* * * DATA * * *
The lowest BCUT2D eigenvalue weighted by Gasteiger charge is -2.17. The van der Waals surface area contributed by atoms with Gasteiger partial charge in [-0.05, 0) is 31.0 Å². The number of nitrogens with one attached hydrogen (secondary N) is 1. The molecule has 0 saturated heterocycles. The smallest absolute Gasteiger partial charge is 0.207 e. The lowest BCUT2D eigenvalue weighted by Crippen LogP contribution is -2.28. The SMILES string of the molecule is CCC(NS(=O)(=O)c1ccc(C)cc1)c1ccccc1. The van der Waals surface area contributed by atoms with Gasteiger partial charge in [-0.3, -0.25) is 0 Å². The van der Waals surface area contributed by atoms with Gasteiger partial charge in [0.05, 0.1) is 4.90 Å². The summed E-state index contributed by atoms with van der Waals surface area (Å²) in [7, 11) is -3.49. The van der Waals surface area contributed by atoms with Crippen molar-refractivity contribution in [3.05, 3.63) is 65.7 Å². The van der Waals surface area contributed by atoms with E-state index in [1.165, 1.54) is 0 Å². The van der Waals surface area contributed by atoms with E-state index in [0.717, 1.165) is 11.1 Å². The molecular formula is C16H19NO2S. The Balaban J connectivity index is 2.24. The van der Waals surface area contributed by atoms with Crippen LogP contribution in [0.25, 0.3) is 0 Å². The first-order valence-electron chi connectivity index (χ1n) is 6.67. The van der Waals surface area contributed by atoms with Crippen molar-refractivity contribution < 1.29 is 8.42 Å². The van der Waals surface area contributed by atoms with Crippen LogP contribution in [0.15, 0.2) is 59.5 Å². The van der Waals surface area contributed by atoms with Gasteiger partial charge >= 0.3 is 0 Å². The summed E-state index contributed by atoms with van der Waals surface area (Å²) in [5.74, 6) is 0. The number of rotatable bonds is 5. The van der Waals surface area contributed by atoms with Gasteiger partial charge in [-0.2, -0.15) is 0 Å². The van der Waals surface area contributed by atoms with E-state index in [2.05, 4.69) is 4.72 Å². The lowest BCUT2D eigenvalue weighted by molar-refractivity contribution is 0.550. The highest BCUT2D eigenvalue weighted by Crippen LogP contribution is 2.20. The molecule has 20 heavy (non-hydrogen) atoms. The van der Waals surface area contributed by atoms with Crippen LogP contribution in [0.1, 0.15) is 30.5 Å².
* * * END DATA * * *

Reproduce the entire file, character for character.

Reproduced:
The lowest BCUT2D eigenvalue weighted by Gasteiger charge is -2.17. The van der Waals surface area contributed by atoms with Gasteiger partial charge in [-0.05, 0) is 31.0 Å². The number of nitrogens with one attached hydrogen (secondary N) is 1. The molecule has 0 saturated heterocycles. The smallest absolute Gasteiger partial charge is 0.207 e. The lowest BCUT2D eigenvalue weighted by Crippen LogP contribution is -2.28. The SMILES string of the molecule is CCC(NS(=O)(=O)c1ccc(C)cc1)c1ccccc1. The van der Waals surface area contributed by atoms with Gasteiger partial charge in [-0.3, -0.25) is 0 Å². The van der Waals surface area contributed by atoms with Gasteiger partial charge in [0.05, 0.1) is 4.90 Å². The summed E-state index contributed by atoms with van der Waals surface area (Å²) in [7, 11) is -3.49. The van der Waals surface area contributed by atoms with Crippen molar-refractivity contribution in [3.05, 3.63) is 65.7 Å². The van der Waals surface area contributed by atoms with E-state index in [1.165, 1.54) is 0 Å². The van der Waals surface area contributed by atoms with E-state index in [0.717, 1.165) is 11.1 Å². The molecular formula is C16H19NO2S. The Balaban J connectivity index is 2.24. The van der Waals surface area contributed by atoms with Crippen LogP contribution in [0.25, 0.3) is 0 Å². The first-order valence-electron chi connectivity index (χ1n) is 6.67. The van der Waals surface area contributed by atoms with Crippen molar-refractivity contribution < 1.29 is 8.42 Å². The van der Waals surface area contributed by atoms with Crippen LogP contribution in [0.15, 0.2) is 59.5 Å². The van der Waals surface area contributed by atoms with Gasteiger partial charge >= 0.3 is 0 Å². The summed E-state index contributed by atoms with van der Waals surface area (Å²) in [5.74, 6) is 0. The number of rotatable bonds is 5. The van der Waals surface area contributed by atoms with Gasteiger partial charge in [-0.2, -0.15) is 0 Å². The van der Waals surface area contributed by atoms with E-state index in [2.05, 4.69) is 4.72 Å². The lowest BCUT2D eigenvalue weighted by molar-refractivity contribution is 0.550. The highest BCUT2D eigenvalue weighted by Crippen LogP contribution is 2.20. The molecule has 20 heavy (non-hydrogen) atoms. The van der Waals surface area contributed by atoms with Crippen LogP contribution in [0.1, 0.15) is 30.5 Å².